The region needs an emergency bypass along the Interstate 10 freeway, specifically near Cabazon.

Regionally, people seem to agree with that sentiment.


Visitors check out information boards and proposed route maps in Banning High School's multipurpose room.

But unless one is from Cabazon, fewer agree as to where a proposed bypass ends up: specifically, as it would dump into Banning.

A small crowd gathered at Banning High School’s multipurpose room a week ago to check out information boards set up by the Riverside County Department of Transportation, depicting varying scenarios being considered for a two-mile alternate route around a portion of the I-10 freeway between Banning and the Morongo reservation in Cabazon.

A proposed 3.3-mile, two-lane roadway between the intersection of Bonita Avenue and Apache Trail in Cabazon to the east, and an intersection in a residential area of Banning at Hathaway and Westward Avenue would provide an alternate route between Banning and Cabazon in the event of a closure on I-10.

The project’s sponsors, CalTrans and Riverside County Department of Transportation, anticipate the project would improve public safety and emergency response access and provide a safe route for pedestrians that currently use the freeway to get back and forth between the two cities.

Banning resident Don Smith, a former city councilman, was among them.

“I got stuck for seven hours on the I-10 a number of years ago when it closed down” due to a shooting incident, a timeframe of which he could not recollect. “It’s an example of why there needs to be a secondary route,” he said.

But the project as it is proposed may not be as efficient “unless they build two underpasses for two railroad crossings” that traffic from the new road would encounter, Smith points out.

And overpasses, or grade separations for railroad crossings are not included in the yet-to-be funded project, with anticipated costs approximately standing around $70 million.

Another former city councilman, businessman Frank Burgess sees the plan as “a waste of tax money.”

“Why is this going to happen?” he wondered. “I know their excuse, but I don’t see how Hargrave’s going to carry the load” of increased traffic. “What is the benefit to the city of Banning?”

He expressed his concern that the county already ignored Pass area residents in moving forward with building warehouses in Cherry Valley, and was not confident that county representatives would heed locals’ concerns with this project.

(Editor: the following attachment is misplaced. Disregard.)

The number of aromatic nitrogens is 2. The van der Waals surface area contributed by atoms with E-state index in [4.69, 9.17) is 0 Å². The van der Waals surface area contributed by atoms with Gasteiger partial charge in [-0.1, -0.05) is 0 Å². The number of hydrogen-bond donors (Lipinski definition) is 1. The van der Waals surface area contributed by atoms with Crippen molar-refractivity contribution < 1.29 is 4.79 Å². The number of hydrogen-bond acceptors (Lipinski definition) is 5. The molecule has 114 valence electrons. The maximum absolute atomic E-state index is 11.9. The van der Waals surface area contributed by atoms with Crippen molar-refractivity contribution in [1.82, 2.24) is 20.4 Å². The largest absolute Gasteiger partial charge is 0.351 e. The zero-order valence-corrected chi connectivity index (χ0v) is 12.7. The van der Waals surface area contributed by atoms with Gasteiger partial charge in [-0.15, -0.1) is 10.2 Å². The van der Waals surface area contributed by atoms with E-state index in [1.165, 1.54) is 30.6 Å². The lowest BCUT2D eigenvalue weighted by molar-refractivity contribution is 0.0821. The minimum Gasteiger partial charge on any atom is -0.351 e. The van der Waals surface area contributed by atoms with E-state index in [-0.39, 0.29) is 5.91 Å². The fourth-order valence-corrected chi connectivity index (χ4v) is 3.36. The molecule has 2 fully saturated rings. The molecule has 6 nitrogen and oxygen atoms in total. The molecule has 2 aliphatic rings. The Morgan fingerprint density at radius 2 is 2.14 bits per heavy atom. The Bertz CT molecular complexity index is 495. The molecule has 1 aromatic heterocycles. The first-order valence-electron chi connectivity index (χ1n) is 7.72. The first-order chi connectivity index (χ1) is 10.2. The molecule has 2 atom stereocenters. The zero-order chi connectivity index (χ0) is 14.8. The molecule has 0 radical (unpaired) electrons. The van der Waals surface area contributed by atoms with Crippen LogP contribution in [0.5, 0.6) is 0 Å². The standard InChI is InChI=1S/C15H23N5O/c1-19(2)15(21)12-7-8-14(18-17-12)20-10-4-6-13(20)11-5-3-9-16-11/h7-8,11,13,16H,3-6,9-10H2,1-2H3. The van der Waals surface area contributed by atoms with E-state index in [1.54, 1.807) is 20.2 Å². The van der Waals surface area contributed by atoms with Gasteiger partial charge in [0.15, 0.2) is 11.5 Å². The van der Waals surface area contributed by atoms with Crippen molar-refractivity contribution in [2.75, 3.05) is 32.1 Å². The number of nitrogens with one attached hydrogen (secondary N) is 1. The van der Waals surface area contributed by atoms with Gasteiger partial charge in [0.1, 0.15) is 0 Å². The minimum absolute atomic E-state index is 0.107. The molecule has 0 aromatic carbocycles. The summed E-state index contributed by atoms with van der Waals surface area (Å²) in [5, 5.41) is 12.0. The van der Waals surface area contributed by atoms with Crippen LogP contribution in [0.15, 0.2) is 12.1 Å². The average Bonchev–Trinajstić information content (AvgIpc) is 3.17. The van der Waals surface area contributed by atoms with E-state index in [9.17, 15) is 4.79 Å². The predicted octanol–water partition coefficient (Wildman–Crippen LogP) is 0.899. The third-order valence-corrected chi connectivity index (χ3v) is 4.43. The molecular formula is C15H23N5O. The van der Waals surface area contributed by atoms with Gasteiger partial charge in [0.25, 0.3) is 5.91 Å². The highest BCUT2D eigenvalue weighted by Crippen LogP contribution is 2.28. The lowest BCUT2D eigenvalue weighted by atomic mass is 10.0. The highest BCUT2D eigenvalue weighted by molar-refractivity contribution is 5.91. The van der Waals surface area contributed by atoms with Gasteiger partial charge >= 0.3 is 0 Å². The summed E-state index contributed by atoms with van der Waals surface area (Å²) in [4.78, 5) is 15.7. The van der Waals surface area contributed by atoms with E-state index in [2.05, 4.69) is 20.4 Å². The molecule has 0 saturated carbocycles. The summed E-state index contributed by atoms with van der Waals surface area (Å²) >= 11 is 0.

John Weeks, owner of the nonprofit Museum of Pinball on Hathaway Street, was initially concerned that the project looked like it was going to go through a portion of his eight properties along Westward Avenue.

Reporting back later, he had been assured that his property would not be adversely affected, and all he would see was a traffic light installed near his property.

“The highway is needed. I’m a little worried people are going to go to Hargrave and hit the railroad, and it will cause a cluster,” Weeks said. “It’s progress, for sure, but you can’t move a bottleneck and simply move it to another bottleneck.”

Cabazon residents Adrian Acosta, a landscaper, and his wife Maria, were anxious about the plans.


A proposed route between Cabazon and Banning.

“This is good for us,” he said. “I go to work and two trains come, and I have to wait 20 minutes” to proceed, he said.

Mrs. Acosta said, “We had a neighbor who was stuck because the ambulance they were in got stuck because of a train. There is no other route” to San Gorgonio Memorial Hospital. “We really need an emergency route. We need a second road,” she said.

Banning’s Mayor Pro Tem Don Peterson was at the workshop, which was set up as an informal exhibition of enlarged maps detailing various scenarios, accompanied by engineers who would answer questions.

His colleagues on the council, Debbie Franklin, George Moyer, Daniela Andrade and Art Welch also attended the event.

According to Peterson, “Nobody came to Banning to ask us for permission” while he has served on council.

Potential noise pollution and increased vehicle emissions are among concerns he and his constituents were echoing.

“These streets are not designed for heavy trucks. Has anyone considered the property devaluation?” Peterson wondered. “This allows overloaded, unpermitted trucks to pass scales without being regulated.”

He brought up traffic from annual events like Stagecoach and Coachella concerts whose spillover traffic on the proposed road will overwhelm the city.

According to Peterson, “Once again, Banning doesn’t get a say, whether it’s a jail or a court, and inmates being dumped in our city.”

Some of his concerns have already been factored in, according to engineer Darren Adrian, a Banning High School alumnus who is with the Riverside-based consulting engineering firm Kimley-Horn.